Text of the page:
I couldn't get the frostberg.edu site to load. However, I was thinking about this all day as a matter of magnitude. Each digit to the right introduces the possibility of error that is an order of magnitude 10 higher than the last digit.

In your example above where we are apparently averaging weights of a person (or persons.)

*** Adding up the weights gives a total weight of 763.6 lbs, which has 4 significant figures.

*** To get the average, divide by 5. The 5 is an exact number, so you don't lose any significant figures by doing this. The *** exact answer is 152.72 lbs

*** The answer rounded to 4 digits is 152.7 lbs.

We can be pretty certain that the first digit of 1, for 100 pounds is accurate. We are surely certain that the person (or persons) we weighed, weighed AT LEAST 100 pounds!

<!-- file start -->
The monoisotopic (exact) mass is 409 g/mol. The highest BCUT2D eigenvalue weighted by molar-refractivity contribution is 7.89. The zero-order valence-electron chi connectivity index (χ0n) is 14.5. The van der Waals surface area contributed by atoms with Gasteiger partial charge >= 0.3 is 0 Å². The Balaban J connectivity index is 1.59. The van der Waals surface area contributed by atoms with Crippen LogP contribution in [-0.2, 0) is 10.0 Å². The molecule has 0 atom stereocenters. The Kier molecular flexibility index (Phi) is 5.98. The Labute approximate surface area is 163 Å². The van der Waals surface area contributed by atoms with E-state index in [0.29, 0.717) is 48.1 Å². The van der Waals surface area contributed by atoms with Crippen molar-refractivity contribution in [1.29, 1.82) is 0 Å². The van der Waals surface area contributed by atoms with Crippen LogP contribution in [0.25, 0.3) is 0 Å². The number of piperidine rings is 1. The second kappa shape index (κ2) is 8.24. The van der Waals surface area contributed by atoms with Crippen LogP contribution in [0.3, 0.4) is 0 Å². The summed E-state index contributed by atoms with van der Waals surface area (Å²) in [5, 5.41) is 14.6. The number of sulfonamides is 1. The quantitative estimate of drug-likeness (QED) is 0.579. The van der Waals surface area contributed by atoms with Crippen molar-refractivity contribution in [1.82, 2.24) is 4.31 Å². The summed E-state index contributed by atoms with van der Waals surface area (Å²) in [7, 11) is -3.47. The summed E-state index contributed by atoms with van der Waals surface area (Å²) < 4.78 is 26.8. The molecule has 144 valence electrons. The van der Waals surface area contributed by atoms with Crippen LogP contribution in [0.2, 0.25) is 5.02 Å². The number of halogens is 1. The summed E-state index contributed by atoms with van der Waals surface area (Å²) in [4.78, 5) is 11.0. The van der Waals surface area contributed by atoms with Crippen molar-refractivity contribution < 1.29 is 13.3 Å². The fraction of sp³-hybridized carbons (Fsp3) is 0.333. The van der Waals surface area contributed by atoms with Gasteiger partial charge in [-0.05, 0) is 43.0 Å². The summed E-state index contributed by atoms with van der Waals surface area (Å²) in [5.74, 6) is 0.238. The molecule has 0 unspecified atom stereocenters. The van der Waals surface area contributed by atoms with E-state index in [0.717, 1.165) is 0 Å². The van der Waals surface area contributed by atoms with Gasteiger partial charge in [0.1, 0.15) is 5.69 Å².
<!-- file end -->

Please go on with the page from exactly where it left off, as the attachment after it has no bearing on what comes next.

For the same reason, we are pretty certain about that 5 being at least 50 pounds.

Thus we have a high degree of certainty that we measured and average weight of at least 150 pounds!

Now we get to that 2. Well, we're pretty sure it was at least 2 pounds. So with a reasonable degree of certainty we can claim the average was at least 152 pounds.

Then comes that decimal point and that 7 and 2 following the decimal point. And we wonder, "Should we round up that 0.7 to the next 1?" Well, now that would make our average 153 instead of 152. Just how accurate is that 0.7? We study our measuring equipment, our measuring technique and even as you point out weather the subject being weighed was still, unbalanced or wiggling while being measured. And we find that we are not all that comfortable with the accuracy of that 0.7.

What it looks like is our "true" average is between 152 pounds and 153 pounds. Something like:

152.0 pounds

**Sentiment: **Hold